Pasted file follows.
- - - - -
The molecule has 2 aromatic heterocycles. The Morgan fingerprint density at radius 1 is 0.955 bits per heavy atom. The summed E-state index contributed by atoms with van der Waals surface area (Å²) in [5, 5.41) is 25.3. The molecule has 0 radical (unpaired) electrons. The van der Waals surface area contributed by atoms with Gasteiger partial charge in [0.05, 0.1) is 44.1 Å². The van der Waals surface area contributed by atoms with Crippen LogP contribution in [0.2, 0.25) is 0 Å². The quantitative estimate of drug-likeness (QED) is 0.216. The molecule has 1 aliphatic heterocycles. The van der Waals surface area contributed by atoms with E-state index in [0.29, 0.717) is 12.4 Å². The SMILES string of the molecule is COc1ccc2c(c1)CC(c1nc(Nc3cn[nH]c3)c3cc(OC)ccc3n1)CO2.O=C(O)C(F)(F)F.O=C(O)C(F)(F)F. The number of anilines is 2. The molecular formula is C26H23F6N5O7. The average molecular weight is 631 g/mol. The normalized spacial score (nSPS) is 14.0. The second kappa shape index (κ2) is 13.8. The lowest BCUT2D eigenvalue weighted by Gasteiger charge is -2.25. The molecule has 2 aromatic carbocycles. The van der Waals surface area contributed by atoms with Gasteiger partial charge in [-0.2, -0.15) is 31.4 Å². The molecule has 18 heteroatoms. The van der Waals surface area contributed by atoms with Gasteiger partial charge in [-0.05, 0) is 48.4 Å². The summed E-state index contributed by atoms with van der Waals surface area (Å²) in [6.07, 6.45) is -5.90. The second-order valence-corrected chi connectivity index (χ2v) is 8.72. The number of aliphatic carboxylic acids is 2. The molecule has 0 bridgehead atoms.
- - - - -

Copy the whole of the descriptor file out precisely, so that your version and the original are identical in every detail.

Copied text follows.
The molecule has 2 aromatic heterocycles. The Morgan fingerprint density at radius 1 is 0.955 bits per heavy atom. The summed E-state index contributed by atoms with van der Waals surface area (Å²) in [5, 5.41) is 25.3. The molecule has 0 radical (unpaired) electrons. The van der Waals surface area contributed by atoms with Gasteiger partial charge in [0.05, 0.1) is 44.1 Å². The van der Waals surface area contributed by atoms with Crippen LogP contribution in [0.2, 0.25) is 0 Å². The quantitative estimate of drug-likeness (QED) is 0.216. The molecule has 1 aliphatic heterocycles. The van der Waals surface area contributed by atoms with E-state index in [0.29, 0.717) is 12.4 Å². The SMILES string of the molecule is COc1ccc2c(c1)CC(c1nc(Nc3cn[nH]c3)c3cc(OC)ccc3n1)CO2.O=C(O)C(F)(F)F.O=C(O)C(F)(F)F. The number of anilines is 2. The molecular formula is C26H23F6N5O7. The average molecular weight is 631 g/mol. The normalized spacial score (nSPS) is 14.0. The second kappa shape index (κ2) is 13.8. The lowest BCUT2D eigenvalue weighted by Gasteiger charge is -2.25. The molecule has 2 aromatic carbocycles. The van der Waals surface area contributed by atoms with Gasteiger partial charge in [-0.2, -0.15) is 31.4 Å². The molecule has 18 heteroatoms. The van der Waals surface area contributed by atoms with Gasteiger partial charge in [-0.05, 0) is 48.4 Å². The summed E-state index contributed by atoms with van der Waals surface area (Å²) in [6.07, 6.45) is -5.90. The second-order valence-corrected chi connectivity index (χ2v) is 8.72. The number of aliphatic carboxylic acids is 2. The molecule has 0 bridgehead atoms.